This is a very enjoyable, and at times accomplished, debut from The Vicious Brothers but there’s no denying the numerous flaws that drag the movie down to something that just manages to stay above average. A poor ending doesn’t help and it’s a shame that something that had so much potential is instead a wasted opportunity. I certainly recommend it, regardless, to those wanting a few frights with the lights off.

Wednesday, 21 September 2011

The Patriot (1998)

Based loosely on a novel, "The Last Canadian", by William Heine, The Patriot starts off as something quite unique for a Steven Seagal movie. Well, actually, that's not true. It starts off with the usual preposterous mix of gravitas and wisdom that ol' woodenhead always tries to give himself but then it turns into a killer virus movie. What the hell?

Seagal is a wise cowpoke who can heal animals with his wonderful selection of homemade remedies but, wouldn’t you just know it, he can also apply those healing hands to people too, making him a very popular doctor in his town. When a killer virus is released in the town (the kind of nasty stuff that Seagal worked with in the past before arguing with his superiors and trying to have a quiet life) then it soon becomes clear that one man may be the best hope to find a cure. And, somehow, his young daughter is keeping the germs at bay, making herself valuable to the baddies who released the virus without realising that the antidote didn’t work.

Seeing Seagal as a man of medicine is a bizarre experience. You initially wonder just what the hell he’s playing at before thinking that other action stars try to stretch themselves so why can’t Seagal . . . . . . . . . before returning to the main thought of “what the hell is he playing at?”

Thankfully, this doctor is just as handy with his fists as he is with a petri dish and microscope. There are only one or two action sequences throughout the movie but they’re not too bad. They’re certainly a lot better than the scenes showing Seagal to be a wise, mystical and benevolent healer of those around him. And better than most of the scenes between Seagal and the young girl playing his daughter (Camilla Belle, all too believable as a young Seagalina thanks to her wooden acting and expressionless face).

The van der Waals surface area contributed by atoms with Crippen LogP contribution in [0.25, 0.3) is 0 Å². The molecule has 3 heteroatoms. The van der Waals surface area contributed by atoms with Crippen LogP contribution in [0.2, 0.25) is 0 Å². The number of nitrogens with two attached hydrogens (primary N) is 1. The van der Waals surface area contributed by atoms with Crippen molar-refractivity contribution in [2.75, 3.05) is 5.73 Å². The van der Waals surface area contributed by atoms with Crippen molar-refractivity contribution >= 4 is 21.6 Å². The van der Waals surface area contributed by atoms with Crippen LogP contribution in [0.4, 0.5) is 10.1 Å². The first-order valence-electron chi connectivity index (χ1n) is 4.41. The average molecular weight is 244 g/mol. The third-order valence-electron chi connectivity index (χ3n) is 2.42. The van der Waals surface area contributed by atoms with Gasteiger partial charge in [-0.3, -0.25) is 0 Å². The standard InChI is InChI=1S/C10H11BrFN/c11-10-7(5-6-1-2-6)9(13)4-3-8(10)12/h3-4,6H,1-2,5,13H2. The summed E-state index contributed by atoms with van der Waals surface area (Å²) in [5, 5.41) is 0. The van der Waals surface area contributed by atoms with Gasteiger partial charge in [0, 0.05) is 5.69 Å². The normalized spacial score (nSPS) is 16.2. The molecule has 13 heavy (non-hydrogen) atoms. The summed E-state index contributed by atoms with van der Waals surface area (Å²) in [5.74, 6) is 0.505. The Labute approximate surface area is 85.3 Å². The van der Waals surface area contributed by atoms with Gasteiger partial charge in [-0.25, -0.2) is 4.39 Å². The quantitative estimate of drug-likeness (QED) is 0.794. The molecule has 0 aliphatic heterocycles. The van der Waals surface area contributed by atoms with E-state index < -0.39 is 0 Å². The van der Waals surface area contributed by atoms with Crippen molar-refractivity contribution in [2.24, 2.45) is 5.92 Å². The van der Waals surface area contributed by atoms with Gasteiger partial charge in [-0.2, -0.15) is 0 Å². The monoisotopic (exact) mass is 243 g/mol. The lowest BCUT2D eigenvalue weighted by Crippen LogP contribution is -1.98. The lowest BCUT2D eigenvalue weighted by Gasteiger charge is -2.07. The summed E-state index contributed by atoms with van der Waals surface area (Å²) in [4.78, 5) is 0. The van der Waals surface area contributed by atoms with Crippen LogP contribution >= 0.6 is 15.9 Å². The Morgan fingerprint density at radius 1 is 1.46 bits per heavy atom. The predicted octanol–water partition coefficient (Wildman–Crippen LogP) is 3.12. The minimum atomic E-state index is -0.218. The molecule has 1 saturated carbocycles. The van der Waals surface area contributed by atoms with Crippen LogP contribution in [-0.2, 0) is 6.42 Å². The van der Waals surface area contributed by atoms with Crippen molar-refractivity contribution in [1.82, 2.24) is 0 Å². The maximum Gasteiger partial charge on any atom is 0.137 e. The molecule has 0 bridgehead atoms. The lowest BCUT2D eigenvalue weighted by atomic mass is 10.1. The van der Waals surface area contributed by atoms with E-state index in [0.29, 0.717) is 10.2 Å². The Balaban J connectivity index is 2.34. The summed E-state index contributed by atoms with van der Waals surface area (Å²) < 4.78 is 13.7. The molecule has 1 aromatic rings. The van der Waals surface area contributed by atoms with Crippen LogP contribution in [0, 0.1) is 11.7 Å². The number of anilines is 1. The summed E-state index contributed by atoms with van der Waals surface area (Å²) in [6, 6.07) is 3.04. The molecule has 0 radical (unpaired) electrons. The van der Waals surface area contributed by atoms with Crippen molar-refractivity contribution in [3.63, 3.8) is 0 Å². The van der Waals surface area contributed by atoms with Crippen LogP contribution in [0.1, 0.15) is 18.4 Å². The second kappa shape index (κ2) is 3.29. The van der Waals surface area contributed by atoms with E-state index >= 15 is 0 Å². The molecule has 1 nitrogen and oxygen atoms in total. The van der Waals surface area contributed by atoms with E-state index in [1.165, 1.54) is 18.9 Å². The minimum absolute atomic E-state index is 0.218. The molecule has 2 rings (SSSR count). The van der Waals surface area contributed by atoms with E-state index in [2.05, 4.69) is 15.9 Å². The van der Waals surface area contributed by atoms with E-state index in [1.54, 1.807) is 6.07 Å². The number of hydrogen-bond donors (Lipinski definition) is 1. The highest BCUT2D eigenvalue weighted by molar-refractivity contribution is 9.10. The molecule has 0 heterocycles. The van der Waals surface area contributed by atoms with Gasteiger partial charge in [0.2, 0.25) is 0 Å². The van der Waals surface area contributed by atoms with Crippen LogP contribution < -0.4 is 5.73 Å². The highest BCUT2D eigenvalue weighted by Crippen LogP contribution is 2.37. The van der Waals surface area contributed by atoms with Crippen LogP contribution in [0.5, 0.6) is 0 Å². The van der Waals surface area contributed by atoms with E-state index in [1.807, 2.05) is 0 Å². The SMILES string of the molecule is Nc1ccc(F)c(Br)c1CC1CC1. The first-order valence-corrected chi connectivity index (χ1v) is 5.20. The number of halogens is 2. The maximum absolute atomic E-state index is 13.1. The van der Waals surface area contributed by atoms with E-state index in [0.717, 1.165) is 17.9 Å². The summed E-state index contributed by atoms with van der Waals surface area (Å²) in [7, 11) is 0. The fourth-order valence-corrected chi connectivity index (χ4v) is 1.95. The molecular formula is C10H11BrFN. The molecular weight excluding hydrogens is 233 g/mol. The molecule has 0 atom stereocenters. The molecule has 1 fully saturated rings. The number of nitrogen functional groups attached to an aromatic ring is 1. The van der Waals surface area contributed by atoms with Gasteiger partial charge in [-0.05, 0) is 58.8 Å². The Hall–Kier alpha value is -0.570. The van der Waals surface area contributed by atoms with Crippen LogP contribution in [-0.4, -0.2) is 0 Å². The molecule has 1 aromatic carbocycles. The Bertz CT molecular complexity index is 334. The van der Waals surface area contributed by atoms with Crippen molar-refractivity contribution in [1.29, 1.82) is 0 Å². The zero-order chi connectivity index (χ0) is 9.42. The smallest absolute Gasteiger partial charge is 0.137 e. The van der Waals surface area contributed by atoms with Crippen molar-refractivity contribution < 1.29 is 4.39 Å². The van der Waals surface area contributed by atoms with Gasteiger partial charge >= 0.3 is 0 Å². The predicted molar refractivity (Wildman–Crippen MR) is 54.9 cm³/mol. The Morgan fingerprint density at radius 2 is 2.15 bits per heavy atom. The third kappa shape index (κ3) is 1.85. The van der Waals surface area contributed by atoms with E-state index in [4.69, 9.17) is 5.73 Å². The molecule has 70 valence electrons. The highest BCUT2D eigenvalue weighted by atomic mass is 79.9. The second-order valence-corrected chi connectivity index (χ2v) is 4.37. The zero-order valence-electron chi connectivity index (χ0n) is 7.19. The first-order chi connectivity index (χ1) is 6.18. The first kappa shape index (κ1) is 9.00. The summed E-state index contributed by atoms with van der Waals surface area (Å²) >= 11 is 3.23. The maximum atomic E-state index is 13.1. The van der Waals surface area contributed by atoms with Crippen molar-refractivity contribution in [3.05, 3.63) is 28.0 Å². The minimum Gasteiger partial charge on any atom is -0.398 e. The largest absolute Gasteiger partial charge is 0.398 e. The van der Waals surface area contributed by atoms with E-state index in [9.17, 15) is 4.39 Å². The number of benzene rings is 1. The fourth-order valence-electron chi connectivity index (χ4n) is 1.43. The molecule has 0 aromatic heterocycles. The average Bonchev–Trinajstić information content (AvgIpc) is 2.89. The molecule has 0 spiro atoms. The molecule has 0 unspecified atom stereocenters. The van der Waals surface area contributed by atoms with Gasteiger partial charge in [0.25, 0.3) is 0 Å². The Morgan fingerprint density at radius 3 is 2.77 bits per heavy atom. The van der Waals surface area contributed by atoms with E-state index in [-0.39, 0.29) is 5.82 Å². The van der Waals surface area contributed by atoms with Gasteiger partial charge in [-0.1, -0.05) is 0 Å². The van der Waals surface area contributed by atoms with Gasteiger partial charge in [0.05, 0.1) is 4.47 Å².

This is a movie that just shouldn’t be any good at all but somehow provides a lot of unintentional laughs and simple entertainment in places. The cast are mostly unknowns so there’s no added reason to watch this unless you want to see a movie in which Seagal sticks a spike IN SOMEONE’S HEAD one moment before smiling at his daughter while flowers fall around them the next. You think I’m joking? Watch this for yourself and enjoy. Hell, I admit that I was intermittently entertained but perhaps not in the way that director Dean Semler intended.

Thursday, 1 September 2011

Under Siege 2: Dark Territory (1995)

It was inevitable really, a sequel to the biggest hit that Steven Seagal ever had. The plot this time sees ex-SEAL Casey Ryback (Seagal) taking a train journey with his niece (Katherine Heigl before she shed her puppy fat and became too good for this kind of stuff – ironic considering that this movie and Bride Of Chucky are two of the more watchable films that she’s starred in). Unfortunately for everyone on the train, it is about to be commandeered by some very bad men (led by Eric Bogosian) who want to make ridiculously large sums of money by causing ridiculously large amounts of damage. It’s up to our hero chef to save the day once more.

Geoff Murphy directs this sequel, from a script written by Richard Hatem and Matt Reeves (yes, THAT Matt Reeves), and he often hits all the right buttons. The whole thing is ludicrously unbelievable but nobody stands around and pretends that they’re partaking in something by Shakespeare. Special effects are okay, though inconsistent, but people punch, kick and shoot each other convincingly enough and that’s the most important thing to get right in a film of this type.

Seagal provides his usual, limited, range of expressions, Eric Bogosian has a blast as the smartass bad guy and Katherine Heigl gets put in peril because she’s the niece of Ryback. Elsewhere, we get decent supporting turns from Morris Chestnut (he’s the nervy sidekick this time and he’s okay but, let’s face it, he’s no Erika Eleniak), Everett McGill is a tough baddie who relishes the challenge of facing up to Ryback and Peter Greene points a gun and shouts at people. There’s also a small amount of screentime for Brenda Bakke, who doesn’t get to do all that much but I have a soft spot for her and just thought I’d sneak her name in here.

Slap-happy chop-socky goodness, a train racing towards danger and a quip or two to accompany each major death – it all adds up to a sequel that will please fans of the first movie even if it’s all forgotten about a few days later.